New Smartphone App May Help Reduce Hospital Readmissions For Heart Attack Patients

A new smartphone app may help reduce the number of hospital readmissions in patients who have been treated for a heart attack, according to an abstract presented at ACC's Cardiovascular Summit in Las Vegas, Feb. 22-24.

"We have found there are many gaps in care in patients recovering from a heart attack," said lead author William Yang, MD, a resident in internal medicine at Johns Hopkins University in Baltimore. "We wanted to engage patients in their own care, and help them transition from the hospital to home using existing technology."

The "Corrie" app, developed for iPhone, is the first cardiology app for the Apple CareKit platform. The app is designed to help patients navigate the hospital discharge process by educating them about heart disease. It syncs with the Apple Watch to monitor heart rate and keep track of how much individuals are walking. The app also helps keep track of medications, follow-up appointments and lifestyle changes needed after a heart attack.

"Many heart attack patients are started on new medications in the hospital," Yang said. "This app helps them keep track of all their medications, including how much to take and at what time. They may suddenly have new doctors and more medical visits, including cardiac rehab, and the app helps them track and centralize all those appointments."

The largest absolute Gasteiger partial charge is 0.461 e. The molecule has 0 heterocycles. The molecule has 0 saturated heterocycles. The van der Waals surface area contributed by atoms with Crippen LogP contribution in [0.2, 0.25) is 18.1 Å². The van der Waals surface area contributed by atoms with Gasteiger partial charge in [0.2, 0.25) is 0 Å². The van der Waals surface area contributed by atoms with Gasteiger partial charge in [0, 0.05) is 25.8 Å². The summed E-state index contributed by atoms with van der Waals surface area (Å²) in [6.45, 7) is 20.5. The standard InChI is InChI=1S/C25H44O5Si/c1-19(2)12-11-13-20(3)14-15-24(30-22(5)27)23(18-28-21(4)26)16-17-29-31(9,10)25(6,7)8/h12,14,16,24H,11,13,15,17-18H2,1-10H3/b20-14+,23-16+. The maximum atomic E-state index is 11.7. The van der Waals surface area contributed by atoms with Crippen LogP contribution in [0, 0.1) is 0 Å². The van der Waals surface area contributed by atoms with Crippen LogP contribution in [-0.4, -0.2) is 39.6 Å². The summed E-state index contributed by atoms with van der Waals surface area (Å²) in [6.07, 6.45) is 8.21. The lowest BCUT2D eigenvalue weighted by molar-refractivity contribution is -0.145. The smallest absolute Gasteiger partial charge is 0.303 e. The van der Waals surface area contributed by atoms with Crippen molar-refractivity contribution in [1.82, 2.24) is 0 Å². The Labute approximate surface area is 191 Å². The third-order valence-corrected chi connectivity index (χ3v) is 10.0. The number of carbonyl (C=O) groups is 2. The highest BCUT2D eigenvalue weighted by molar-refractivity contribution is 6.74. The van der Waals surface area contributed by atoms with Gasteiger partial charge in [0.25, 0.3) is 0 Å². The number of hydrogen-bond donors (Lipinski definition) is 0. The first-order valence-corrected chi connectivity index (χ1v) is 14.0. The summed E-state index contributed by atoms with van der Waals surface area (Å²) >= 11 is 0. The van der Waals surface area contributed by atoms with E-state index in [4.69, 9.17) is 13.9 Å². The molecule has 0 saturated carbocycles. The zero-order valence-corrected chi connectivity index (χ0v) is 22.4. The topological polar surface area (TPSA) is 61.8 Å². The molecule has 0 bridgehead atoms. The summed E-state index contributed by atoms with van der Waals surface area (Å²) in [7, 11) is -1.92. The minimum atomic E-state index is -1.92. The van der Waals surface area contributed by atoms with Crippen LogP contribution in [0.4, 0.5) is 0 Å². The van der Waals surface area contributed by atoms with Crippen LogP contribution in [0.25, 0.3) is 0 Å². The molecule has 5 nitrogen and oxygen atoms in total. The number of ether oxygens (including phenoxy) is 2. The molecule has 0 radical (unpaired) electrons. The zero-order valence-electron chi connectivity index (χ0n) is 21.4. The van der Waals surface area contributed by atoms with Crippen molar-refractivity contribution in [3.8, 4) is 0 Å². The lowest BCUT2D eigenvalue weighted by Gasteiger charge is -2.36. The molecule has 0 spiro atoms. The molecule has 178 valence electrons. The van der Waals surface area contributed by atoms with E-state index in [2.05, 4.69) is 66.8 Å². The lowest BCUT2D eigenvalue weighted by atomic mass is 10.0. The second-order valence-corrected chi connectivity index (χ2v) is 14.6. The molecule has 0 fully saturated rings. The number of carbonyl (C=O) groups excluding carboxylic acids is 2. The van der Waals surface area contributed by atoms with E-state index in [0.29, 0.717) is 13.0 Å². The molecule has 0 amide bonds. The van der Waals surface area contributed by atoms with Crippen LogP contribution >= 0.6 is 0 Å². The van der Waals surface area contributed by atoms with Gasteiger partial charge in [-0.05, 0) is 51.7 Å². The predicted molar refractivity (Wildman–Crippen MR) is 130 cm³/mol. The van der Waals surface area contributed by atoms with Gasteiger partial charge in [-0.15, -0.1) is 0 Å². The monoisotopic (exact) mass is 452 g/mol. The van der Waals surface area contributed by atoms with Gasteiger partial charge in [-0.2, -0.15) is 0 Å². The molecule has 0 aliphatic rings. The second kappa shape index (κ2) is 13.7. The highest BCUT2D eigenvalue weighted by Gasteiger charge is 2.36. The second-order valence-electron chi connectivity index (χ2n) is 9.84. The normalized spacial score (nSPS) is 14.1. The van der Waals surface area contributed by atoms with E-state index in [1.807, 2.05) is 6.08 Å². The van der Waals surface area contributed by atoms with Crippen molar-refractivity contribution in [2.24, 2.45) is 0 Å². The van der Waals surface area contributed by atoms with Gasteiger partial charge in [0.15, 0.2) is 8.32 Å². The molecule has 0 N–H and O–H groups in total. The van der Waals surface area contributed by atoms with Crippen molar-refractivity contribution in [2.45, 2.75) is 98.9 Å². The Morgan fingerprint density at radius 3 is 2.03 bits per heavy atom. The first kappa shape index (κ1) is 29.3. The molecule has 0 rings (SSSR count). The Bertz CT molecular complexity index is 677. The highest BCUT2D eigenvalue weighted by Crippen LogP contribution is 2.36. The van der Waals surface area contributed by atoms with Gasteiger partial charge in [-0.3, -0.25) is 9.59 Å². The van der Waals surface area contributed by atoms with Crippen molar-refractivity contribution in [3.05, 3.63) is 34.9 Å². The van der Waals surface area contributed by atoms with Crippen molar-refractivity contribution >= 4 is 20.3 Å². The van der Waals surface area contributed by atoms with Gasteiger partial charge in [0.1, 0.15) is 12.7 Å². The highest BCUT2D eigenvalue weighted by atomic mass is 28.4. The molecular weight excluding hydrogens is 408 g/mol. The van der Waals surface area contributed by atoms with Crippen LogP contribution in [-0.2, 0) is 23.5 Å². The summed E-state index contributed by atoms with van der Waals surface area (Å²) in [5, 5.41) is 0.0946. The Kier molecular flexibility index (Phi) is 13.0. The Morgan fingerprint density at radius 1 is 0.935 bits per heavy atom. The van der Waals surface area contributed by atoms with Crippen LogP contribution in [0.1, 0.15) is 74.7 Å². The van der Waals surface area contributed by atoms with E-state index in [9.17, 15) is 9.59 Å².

Researchers at Johns Hopkins Hospital and Johns Hopkins Bayview Medical Center studied 60 patients hospitalized with a heart attack who agreed to use the app in the hospital and for 30 days after discharge. Because not all patients have the same type of phone, the hospital purchased phones to loan to patients who did not have iPhones as part of a pilot program to maximize patient reach. All participants were loaned an Apple Watch.

Of the 60 participants, 3 percent were readmitted for any reason within 30 days, compared with 19 percent of all heart attack patients at Johns Hopkins. The readmission rate for patients using "Corrie" was similar for patients who owned iPhones and those who borrowed them. Because the hospital does not receive Medicare reimbursement for patients readmitted within 30 days, this difference in readmission rates represents a cost savings of $262,500 in readmission penalties, the researchers calculated.

The researchers are continuing to use patient feedback to refine the app to make it easier to use and more helpful for patients recovering from a heart attack, Yang said. They are also actively working to expand access to "Corrie." "We think this is a readily scalable program," Yang said. "We're already working with several other hospitals who are very interested in bringing 'Corrie' to their institutions."

Keywords: Patient Readmission, Malus, Cost Savings, Heart Rate, Walking, Follow-Up Studies, Pilot Projects, Patient Discharge, Cardiology, Medicare, Myocardial Infarction, Medical Records, Stents, Life Style, CV Summit

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